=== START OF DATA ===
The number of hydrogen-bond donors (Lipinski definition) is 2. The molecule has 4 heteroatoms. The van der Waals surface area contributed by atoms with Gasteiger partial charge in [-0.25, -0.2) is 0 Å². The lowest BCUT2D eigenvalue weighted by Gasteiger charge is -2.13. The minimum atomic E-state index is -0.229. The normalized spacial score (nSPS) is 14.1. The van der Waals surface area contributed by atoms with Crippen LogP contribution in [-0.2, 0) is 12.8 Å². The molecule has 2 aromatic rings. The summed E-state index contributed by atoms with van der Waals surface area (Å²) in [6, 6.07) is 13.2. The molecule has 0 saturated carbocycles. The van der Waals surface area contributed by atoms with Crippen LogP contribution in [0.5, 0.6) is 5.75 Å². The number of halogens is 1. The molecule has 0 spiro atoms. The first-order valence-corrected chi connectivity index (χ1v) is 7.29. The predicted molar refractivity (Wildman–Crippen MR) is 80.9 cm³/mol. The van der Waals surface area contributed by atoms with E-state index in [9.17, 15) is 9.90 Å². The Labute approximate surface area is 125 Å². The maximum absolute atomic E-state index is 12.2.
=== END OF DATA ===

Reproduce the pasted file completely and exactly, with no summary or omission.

The number of hydrogen-bond donors (Lipinski definition) is 2. The molecule has 4 heteroatoms. The van der Waals surface area contributed by atoms with Gasteiger partial charge in [-0.25, -0.2) is 0 Å². The lowest BCUT2D eigenvalue weighted by Gasteiger charge is -2.13. The minimum atomic E-state index is -0.229. The normalized spacial score (nSPS) is 14.1. The van der Waals surface area contributed by atoms with Crippen LogP contribution in [-0.2, 0) is 12.8 Å². The molecule has 2 aromatic rings. The summed E-state index contributed by atoms with van der Waals surface area (Å²) in [6, 6.07) is 13.2. The molecule has 0 saturated carbocycles. The van der Waals surface area contributed by atoms with Crippen LogP contribution in [0.5, 0.6) is 5.75 Å². The number of halogens is 1. The molecule has 0 spiro atoms. The first-order valence-corrected chi connectivity index (χ1v) is 7.29. The predicted molar refractivity (Wildman–Crippen MR) is 80.9 cm³/mol. The van der Waals surface area contributed by atoms with E-state index in [9.17, 15) is 9.90 Å². The Labute approximate surface area is 125 Å². The maximum absolute atomic E-state index is 12.2.